Mary Flynn adds another title to her name
Mary Flynn has some golf accomplishments that a lot of people would love to have - 5 holes-in-one, a Hazeltine National Golf Club championship...in three different decades, a career low round under 70 (69) and a 74 at Hazeltine. And she's done all that by the age of 56-years young, as she says. Mary started playing golf with her husband when they were in their late 20's. They joined Hazeltine in the fall of 1988 and at the time, Mary's handicap was a modest 36. She remembers choosing Hazeltine because the club was so welcoming to women and progressive "allowing women to play any time, any day."
Last summer Mary won the Women's Club Championship to go with the trophies she won in 1999, 2009, 2010 and 2011. Ask anyone around the club and they know Mary's "got game" and so we caught up with her via email for 5 questions with Womens Club Champion Mary Flynn.
How would you describe golf tournaments at Hazeltine?
There has always been many great golfers at Hazeltine. When the women enter state and city events Hazeltine women usually win in many of the flights. I think the mental game is the toughest part of tournament play. I'm usually spent at the end of each round. You have to keep a good attitude, stay positive,visualize the shot, leave the last hole behind and stay focused on the shot you have right now. Have the drive to succeed. Most of all remember that you are fortunate to be playing a fabulous course with wonderful competitors who are your friends. I always feel blessed that I can walk down a beautiful course following a little white ball whether it is raining, windy or a sky full of warm sunshine.
How does the pressure of of the club championship compare with other events in which you play?
The pressure of winning the club championship compares very closely with other major events that I have played in. I have played in many Minnesota and several USGA Senior Amatuer Championships. I have butterflies in my stomach on the 1st to several holes of each major championship whether it is at Hazeltine ,a state event or at a USGA Senior Amatuer Championship. Towards the end of the round the adrenaline is always freely flowing and again the mental game must be reined in and focus is the key. Just one hole at a time.
What's the most challenging part of playing the club championship?
The most challenging part of playing a 2 day 72-hole match play is stamina both physically and mentally. You have to have a strategy for each hole, be able to take a chance when appropriate but always use good golf course management. You can only be responsible for your own game.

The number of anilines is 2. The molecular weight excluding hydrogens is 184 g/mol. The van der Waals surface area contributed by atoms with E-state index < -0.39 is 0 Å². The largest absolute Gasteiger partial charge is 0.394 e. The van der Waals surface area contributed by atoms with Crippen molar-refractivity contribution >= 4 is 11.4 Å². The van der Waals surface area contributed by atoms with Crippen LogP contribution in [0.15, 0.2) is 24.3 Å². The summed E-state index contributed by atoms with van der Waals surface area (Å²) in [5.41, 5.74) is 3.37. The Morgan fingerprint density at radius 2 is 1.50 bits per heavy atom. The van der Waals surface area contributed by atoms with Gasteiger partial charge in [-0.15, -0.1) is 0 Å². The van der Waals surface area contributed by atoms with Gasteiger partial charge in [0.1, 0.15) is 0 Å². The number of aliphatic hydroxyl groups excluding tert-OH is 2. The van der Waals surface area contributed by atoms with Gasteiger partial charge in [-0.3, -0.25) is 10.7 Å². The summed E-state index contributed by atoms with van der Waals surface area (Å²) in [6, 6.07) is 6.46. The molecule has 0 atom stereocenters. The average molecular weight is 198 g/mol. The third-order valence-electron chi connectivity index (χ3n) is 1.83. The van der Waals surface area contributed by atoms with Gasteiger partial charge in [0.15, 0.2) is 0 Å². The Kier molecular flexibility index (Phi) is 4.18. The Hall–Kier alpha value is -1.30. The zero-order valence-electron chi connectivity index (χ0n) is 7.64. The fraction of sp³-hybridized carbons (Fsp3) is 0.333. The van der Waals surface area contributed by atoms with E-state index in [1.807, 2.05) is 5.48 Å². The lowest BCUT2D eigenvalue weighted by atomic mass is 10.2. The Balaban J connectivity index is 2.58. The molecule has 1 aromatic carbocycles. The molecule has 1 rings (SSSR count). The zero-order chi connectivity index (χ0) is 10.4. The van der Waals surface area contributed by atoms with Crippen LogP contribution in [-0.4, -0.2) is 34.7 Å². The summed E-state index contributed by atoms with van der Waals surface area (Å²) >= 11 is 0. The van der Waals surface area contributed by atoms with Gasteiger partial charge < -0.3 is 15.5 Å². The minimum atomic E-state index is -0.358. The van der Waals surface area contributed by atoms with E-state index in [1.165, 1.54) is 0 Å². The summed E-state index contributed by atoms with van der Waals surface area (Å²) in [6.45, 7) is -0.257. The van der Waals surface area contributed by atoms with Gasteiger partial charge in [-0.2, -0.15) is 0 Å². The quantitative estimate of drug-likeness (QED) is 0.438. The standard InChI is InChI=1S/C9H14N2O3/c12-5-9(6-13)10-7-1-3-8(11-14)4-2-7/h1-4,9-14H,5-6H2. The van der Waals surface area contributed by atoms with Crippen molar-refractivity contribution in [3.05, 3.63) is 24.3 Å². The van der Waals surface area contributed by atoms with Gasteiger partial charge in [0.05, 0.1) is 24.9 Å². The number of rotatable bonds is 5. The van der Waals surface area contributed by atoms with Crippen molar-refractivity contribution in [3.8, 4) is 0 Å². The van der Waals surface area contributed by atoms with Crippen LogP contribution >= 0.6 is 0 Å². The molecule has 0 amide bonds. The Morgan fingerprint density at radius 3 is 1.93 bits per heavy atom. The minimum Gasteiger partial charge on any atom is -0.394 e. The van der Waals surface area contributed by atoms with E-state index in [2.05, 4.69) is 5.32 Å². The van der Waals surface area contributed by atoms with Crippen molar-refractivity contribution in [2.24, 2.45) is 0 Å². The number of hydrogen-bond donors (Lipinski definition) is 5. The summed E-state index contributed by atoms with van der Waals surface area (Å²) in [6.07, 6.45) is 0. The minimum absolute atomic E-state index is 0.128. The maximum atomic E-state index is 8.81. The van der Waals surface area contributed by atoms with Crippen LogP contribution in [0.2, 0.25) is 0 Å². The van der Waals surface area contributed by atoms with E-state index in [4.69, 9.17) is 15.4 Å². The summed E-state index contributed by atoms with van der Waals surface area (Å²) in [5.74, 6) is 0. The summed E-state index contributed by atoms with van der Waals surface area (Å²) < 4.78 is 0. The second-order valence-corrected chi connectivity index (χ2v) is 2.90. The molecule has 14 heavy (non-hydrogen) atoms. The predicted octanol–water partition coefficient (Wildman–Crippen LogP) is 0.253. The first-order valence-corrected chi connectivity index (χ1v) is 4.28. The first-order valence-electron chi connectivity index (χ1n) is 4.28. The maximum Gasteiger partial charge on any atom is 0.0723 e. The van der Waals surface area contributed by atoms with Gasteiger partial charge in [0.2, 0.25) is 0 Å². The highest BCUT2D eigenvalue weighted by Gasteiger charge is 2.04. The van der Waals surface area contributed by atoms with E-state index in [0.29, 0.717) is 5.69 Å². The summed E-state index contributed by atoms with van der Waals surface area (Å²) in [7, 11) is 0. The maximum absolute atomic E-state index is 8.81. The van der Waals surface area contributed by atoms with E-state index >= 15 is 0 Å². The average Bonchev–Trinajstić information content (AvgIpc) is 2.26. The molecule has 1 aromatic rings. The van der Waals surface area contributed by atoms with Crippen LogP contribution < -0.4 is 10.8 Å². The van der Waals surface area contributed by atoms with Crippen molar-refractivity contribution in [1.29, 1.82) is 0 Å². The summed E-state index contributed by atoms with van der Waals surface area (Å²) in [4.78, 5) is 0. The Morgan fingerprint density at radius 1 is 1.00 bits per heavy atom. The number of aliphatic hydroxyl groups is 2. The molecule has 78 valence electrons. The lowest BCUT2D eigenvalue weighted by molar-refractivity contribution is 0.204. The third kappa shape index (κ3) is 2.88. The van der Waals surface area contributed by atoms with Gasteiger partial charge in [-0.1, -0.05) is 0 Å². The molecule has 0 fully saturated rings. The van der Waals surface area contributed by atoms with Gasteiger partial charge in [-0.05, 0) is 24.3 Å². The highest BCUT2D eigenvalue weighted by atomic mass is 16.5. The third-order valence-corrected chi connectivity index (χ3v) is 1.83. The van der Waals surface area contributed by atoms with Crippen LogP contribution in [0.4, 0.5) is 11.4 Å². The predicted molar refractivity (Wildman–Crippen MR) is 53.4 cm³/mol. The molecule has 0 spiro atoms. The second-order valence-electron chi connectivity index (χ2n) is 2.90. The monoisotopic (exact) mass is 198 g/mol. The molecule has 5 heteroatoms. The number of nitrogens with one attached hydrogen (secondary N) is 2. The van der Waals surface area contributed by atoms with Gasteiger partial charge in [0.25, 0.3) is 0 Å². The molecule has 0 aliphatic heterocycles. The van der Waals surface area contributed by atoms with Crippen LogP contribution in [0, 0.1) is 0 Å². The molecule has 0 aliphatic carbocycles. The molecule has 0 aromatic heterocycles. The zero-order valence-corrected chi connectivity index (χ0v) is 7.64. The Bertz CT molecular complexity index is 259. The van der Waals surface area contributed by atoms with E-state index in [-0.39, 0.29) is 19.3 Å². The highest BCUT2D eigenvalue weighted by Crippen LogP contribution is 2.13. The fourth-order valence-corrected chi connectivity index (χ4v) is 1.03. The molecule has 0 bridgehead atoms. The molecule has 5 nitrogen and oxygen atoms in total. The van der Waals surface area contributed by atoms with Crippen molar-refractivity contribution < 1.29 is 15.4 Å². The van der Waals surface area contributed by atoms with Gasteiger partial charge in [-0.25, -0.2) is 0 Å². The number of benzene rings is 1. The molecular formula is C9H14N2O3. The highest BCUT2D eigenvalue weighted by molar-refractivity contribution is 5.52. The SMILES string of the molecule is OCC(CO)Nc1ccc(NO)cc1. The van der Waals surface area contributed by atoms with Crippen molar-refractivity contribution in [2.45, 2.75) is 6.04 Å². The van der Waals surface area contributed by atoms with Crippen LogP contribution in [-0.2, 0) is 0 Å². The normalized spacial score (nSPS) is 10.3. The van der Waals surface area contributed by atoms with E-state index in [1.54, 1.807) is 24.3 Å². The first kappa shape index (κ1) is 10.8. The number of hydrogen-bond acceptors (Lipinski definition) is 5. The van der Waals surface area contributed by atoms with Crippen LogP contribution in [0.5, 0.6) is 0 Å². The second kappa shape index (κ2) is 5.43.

What are your goals in golf?
I have many goals in the game of golf. I continue to try to improve my swing. I really want to become more proficient at compressing the ball and have better distance control throughout my bag. My short game is something I love to practice and want to become more consistent with putting, chips and pitches. I would like to have more scores under 80 at Hazeltine (want to beat that 74 too!). I would like to qualify for more USGA events. Those experiences have been the most impressive tournaments I have ever played in. I would like to mentor beginner golfers that would like some help. I have met so many wonderful people playing golf and I hope to continue to nurture new and old friendships during a game I love to play.
What is the toughest hole to play under pressure at Hazeltine
I think that everyone has a hole that is mentally tough for them. My hole is #6 early in the round. The second shot is tough with the bunker on the right and the water on the left. Or if the pin is back my wood is tough to stop on the green. At the end of the round it would be 18 of course especially in an event with players watching cause by then the adrenaline is coursing through your body. Actually there are no holes where you can slack off at Hazeltine and that is why it has been such a delightfully challenging course all these years.
Hazeltine National Golf Club is a private golf club located in Chaska, Minn., about 30 minutes southwest of downtown Minneapolis. The club opened in 1962 with a mission to build and maintain a golf course suitable for the conduct of national championships. Hazeltine is one of only two courses in the United States to have hosted the U.S. Open, PGA Championship, U.S. Senior Open, U.S. Women’s Open, U.S. Amateur, and Ryder Cup. Hazeltine’s meeting and event space, golf shop and specified services in the learning center are open to the public. More information about becoming a member at Hazeltine is available at www.hazeltinenational.com.
Topics: Member Stories